Just like a CPU with more onboard RAM can help a workstation run faster, a video card with a more powerful GPU will render graphics faster and more efficiently. This is essentially what GPU rendering is: computation and processing done primarily by the GPU core of a respective system.
CPU vs. GPU Rendering
Now that you have an understanding of what GPU rendering is, is it the right solution for your project? It depends on what you need for the task at hand. There are many people who still believe in the advantages of CPU rendering over GPU rendering, so here are three factors you should take into consideration before choosing between the two.
1. Quality vs. Quantity
If you’re an architect and need to fulfill client expectations as soon as possible, the speed of GPU rendering will help you get your projects into the client’s hands faster and increase your output productivity. If you’re working in animation, quality and precision is an absolute necessity. CPU rendering is slower but much more accurate and guarantees render passes without noise or graininess issues.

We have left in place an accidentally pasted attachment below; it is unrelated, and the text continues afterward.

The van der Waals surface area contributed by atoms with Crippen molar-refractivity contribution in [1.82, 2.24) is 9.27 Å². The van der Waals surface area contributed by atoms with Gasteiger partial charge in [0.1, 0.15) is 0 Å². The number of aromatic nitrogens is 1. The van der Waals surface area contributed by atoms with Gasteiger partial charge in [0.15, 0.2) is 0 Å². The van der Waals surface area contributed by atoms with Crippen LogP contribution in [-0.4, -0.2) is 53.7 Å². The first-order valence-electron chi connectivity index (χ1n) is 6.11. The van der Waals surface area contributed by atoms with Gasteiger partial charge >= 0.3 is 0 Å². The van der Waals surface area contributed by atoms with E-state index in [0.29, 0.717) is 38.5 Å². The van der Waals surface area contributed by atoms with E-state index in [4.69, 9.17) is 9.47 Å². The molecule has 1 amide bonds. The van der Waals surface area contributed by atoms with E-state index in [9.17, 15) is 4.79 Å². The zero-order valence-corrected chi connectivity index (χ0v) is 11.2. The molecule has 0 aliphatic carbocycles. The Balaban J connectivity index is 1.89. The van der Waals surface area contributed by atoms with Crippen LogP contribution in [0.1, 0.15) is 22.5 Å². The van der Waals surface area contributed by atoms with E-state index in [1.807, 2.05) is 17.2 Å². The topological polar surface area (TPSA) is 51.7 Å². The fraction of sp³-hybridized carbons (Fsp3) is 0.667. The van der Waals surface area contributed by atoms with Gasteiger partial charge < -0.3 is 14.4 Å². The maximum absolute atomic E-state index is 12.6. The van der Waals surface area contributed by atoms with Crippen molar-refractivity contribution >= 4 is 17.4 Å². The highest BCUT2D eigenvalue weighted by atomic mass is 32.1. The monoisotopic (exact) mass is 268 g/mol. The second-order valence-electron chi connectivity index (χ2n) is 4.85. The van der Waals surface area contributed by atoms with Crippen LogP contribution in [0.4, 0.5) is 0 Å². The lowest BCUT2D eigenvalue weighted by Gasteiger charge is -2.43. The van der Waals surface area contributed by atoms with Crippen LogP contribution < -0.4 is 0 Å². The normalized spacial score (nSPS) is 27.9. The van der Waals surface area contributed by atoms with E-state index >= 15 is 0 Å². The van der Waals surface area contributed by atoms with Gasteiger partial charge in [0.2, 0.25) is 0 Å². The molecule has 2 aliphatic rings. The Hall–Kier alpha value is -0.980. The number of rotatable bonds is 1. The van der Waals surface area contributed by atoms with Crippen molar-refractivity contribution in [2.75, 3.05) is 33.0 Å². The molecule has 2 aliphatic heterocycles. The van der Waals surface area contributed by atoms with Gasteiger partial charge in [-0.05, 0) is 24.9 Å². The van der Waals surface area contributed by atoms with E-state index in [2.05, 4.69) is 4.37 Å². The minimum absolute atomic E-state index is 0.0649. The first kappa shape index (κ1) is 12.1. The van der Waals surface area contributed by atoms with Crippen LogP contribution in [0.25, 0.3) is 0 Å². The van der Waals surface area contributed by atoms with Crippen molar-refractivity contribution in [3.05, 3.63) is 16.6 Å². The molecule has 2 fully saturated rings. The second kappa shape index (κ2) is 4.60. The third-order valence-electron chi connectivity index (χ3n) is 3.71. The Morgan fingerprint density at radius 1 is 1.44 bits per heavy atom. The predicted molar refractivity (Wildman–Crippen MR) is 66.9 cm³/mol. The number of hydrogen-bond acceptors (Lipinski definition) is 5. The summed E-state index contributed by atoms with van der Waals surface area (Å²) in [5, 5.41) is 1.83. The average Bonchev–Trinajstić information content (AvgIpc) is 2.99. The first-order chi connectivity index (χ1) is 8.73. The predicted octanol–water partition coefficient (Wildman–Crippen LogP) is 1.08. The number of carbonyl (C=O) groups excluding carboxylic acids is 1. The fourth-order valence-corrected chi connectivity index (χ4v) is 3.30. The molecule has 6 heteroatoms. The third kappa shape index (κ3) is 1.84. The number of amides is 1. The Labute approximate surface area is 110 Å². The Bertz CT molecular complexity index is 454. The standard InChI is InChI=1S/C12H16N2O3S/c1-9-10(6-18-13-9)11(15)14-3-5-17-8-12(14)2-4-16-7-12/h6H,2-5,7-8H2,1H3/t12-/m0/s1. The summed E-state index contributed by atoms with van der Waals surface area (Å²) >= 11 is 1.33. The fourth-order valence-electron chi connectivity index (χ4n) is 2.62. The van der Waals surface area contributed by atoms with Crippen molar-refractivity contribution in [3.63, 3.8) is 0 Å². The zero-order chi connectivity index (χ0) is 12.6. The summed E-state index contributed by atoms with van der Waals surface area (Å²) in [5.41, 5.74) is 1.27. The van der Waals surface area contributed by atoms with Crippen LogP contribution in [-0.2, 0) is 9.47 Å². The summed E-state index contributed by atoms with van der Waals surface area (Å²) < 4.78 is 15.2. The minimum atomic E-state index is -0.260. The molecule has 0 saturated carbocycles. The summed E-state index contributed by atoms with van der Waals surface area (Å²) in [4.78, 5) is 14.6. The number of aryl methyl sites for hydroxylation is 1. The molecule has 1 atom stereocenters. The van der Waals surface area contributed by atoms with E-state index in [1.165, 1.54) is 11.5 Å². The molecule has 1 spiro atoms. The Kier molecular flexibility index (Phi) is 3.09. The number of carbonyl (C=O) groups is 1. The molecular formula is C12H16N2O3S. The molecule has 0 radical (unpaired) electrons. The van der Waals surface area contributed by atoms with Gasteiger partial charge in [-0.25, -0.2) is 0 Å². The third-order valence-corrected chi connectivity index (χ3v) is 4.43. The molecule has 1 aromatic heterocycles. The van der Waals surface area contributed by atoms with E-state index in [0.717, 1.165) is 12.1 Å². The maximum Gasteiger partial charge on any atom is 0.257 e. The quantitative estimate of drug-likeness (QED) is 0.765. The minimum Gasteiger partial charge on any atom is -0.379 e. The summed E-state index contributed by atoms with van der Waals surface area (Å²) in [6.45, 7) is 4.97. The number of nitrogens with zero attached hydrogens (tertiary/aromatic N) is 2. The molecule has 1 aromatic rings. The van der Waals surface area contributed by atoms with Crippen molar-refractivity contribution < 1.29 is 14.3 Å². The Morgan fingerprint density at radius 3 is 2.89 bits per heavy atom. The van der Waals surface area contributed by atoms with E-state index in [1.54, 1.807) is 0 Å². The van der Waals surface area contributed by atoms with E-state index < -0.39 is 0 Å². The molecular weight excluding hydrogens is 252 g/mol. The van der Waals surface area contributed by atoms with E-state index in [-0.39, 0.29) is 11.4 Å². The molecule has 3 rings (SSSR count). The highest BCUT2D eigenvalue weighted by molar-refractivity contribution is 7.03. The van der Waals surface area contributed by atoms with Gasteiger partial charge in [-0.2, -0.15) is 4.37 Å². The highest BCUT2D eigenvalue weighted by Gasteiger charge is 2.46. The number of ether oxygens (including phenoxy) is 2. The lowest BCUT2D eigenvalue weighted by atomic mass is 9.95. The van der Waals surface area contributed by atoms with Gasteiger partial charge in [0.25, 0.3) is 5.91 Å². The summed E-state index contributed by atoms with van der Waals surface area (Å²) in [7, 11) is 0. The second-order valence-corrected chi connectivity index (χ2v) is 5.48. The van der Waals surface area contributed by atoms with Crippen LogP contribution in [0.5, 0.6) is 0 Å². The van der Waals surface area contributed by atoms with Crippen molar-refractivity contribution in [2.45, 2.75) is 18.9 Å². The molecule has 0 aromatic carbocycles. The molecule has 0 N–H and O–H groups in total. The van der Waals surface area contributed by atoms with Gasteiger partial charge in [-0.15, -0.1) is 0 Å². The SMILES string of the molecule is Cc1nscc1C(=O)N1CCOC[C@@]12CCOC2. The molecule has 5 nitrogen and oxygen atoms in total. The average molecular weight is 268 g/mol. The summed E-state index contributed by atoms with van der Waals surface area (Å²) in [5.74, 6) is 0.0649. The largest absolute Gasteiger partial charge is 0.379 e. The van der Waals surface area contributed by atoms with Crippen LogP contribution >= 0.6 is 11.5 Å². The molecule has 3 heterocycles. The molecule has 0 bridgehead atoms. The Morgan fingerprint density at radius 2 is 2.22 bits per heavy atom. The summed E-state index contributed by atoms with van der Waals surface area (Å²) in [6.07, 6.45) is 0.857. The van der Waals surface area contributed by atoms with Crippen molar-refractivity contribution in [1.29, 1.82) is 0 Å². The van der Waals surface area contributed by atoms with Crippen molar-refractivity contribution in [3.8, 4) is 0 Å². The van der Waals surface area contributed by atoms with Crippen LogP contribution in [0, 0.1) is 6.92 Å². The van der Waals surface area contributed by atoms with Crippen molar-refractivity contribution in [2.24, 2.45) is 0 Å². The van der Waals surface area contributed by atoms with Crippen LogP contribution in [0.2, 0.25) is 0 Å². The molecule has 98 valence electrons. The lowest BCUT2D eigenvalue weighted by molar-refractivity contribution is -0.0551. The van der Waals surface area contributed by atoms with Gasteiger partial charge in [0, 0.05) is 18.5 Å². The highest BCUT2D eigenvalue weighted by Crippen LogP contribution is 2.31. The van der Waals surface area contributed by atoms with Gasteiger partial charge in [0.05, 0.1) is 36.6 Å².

2. Hardware Cost
If you’re an artist or designer just starting out or a hobbyist looking to make something for yourself, GPU rendering has been a cornerstone for at-home renders and professional-looking work with much less hardware cost. The power of a single GPU can take on tasks of over a dozen CPUs, which means more results for less money.
3. Meeting Consumer Demand
With subscription-based entertainment platforms on the rise, consumer demand is at an all-time high. For high-end design and animation studios, GPU render farms are extremely cost-effective, allowing for more production of content. Render farms like Render Pool are regularly used by studios and professional freelancers hoping to quickly prototype, finalize, or release a project and need more processing power on demand.